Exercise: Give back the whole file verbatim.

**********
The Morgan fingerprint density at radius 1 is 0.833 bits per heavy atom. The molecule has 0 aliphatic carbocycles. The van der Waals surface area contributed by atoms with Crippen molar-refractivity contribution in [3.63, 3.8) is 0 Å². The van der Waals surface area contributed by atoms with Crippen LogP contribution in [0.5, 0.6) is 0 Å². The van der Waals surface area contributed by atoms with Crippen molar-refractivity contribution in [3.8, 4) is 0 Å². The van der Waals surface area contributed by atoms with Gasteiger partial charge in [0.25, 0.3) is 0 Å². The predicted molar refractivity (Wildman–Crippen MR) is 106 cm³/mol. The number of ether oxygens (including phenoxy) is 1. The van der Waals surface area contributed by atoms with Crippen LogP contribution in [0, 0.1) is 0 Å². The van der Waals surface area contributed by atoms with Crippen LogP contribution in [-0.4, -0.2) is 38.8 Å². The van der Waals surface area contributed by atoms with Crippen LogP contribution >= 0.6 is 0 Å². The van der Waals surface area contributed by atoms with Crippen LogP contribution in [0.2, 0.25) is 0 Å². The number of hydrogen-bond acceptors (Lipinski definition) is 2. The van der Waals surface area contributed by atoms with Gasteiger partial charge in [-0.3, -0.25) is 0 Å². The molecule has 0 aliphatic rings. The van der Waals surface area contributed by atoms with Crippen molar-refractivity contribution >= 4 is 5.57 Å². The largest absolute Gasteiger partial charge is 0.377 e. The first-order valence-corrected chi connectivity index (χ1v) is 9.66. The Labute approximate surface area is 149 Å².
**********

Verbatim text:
The Morgan fingerprint density at radius 1 is 0.833 bits per heavy atom. The molecule has 0 aliphatic carbocycles. The van der Waals surface area contributed by atoms with Crippen molar-refractivity contribution in [3.63, 3.8) is 0 Å². The van der Waals surface area contributed by atoms with Crippen LogP contribution in [0.5, 0.6) is 0 Å². The van der Waals surface area contributed by atoms with Crippen molar-refractivity contribution in [3.8, 4) is 0 Å². The van der Waals surface area contributed by atoms with Gasteiger partial charge in [0.25, 0.3) is 0 Å². The predicted molar refractivity (Wildman–Crippen MR) is 106 cm³/mol. The number of ether oxygens (including phenoxy) is 1. The van der Waals surface area contributed by atoms with Crippen LogP contribution in [0, 0.1) is 0 Å². The van der Waals surface area contributed by atoms with Crippen LogP contribution in [-0.4, -0.2) is 38.8 Å². The van der Waals surface area contributed by atoms with Crippen LogP contribution >= 0.6 is 0 Å². The van der Waals surface area contributed by atoms with Crippen LogP contribution in [0.2, 0.25) is 0 Å². The number of hydrogen-bond acceptors (Lipinski definition) is 2. The van der Waals surface area contributed by atoms with Gasteiger partial charge in [-0.3, -0.25) is 0 Å². The molecule has 0 aliphatic rings. The van der Waals surface area contributed by atoms with Crippen molar-refractivity contribution >= 4 is 5.57 Å². The largest absolute Gasteiger partial charge is 0.377 e. The first-order valence-corrected chi connectivity index (χ1v) is 9.66. The Labute approximate surface area is 149 Å².